WAMSI's founding Chair, Dr Bernard Bowen is remembered for his patience and negotiating skills and his lifelong work to establish cooperative partnerships for marine science in Western Australia.
We used cutting edge genomics technologies to measure geographic patterns in the genetic diversity of marine animals and plants in the Kimberley, through which we can estimate movement - information important for management of the region.
The devastating bleaching on the Great Barrier Reef in 2016 and 2017 captured the world’s attention. But less widely known is Shark Bay's marine ecosystem was also recently devastated by extreme temperatures, when a brutal marine heatwave struck off Western Australia in 2011.
Impact prediction, monitoring and the lessons learnt from implementing dredging programs is the focus for discussion led by WAMSI at the AMSA Conference in July.
Uncovering the published and unpublished data relating to the economic, social and environmental dimensions of the waters off the south coast is the conversation the Western Australian Marine Science Institution wants to start at this year’s AMSA Symposium in July.
A comprehensive plan to respond to environmental pressures facing the Shark Bay World Heritage site is being led by WAMSI.
WAMSI and its terrestrial counterpart WABSI will administer $280,000 in legacy funds to further remote sensing knowledge in Western Australia.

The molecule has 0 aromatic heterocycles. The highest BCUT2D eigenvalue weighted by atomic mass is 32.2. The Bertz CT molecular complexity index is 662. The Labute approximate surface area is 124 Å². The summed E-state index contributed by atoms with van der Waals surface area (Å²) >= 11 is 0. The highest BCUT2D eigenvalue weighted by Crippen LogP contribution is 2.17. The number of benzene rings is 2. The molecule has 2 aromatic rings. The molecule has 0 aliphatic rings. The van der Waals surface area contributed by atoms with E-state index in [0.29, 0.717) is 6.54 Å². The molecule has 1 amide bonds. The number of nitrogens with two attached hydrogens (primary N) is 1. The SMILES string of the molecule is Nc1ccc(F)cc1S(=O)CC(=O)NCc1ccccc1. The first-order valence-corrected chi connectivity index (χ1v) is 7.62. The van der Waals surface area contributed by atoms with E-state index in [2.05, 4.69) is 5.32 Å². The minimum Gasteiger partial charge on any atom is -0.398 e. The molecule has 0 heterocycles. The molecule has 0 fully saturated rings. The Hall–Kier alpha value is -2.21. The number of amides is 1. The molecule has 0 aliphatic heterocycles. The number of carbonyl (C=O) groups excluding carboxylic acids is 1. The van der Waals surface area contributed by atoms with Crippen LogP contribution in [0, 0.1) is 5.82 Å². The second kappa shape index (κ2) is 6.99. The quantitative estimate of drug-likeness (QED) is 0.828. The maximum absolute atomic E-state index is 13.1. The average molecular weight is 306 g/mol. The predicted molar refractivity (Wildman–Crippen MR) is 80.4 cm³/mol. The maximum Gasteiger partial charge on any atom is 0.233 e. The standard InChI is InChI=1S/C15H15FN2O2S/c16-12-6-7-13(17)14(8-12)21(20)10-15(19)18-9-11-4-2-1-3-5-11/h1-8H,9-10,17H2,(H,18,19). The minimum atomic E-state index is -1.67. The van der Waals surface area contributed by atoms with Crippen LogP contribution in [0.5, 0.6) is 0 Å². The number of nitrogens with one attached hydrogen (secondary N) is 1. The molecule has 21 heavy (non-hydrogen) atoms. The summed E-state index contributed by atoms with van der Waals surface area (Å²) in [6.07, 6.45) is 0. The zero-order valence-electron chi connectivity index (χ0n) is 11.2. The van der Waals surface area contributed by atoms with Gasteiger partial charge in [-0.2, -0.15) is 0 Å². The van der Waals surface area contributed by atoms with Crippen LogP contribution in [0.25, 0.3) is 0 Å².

Coral fertilisation is most sensitive to sticky inshore sediments according to researchers working to define the effects of dredging-related pressures and natural high turbidity events.
Two fish ecologists wanting to engage children about marine science in WA have produced a book of amazing fish facts with a species identification guide for young explorers that is free to schools
WAMSI welcomes Dr Jenny Shaw as Research Director to manage the development of the Blueprint for Marine Science priorities.
Mr Bruce Lake to take over as interim Chair of the Western Australian Marine Research Institution from 1 January 2019.
Offshore foundations and kelp forest loss were the focus for more than $3 million in funding allocated to eight marine science projects in Western Australia through the Australian Research Council.
WAMSI posts more than 130 data records making it the fourth biggest contributor to the WA Government’s open data portal.
Researchers are calling for an urgent response to mitigate the threats to the Shark Bay World Heritage site from the effects of a changing climate.
After more than ten years of dedicated professional service to WAMSI, we farewelled Business Manager and Executive Secretary to the Governing Board Linda McGowan and wish her all the best in her retirement.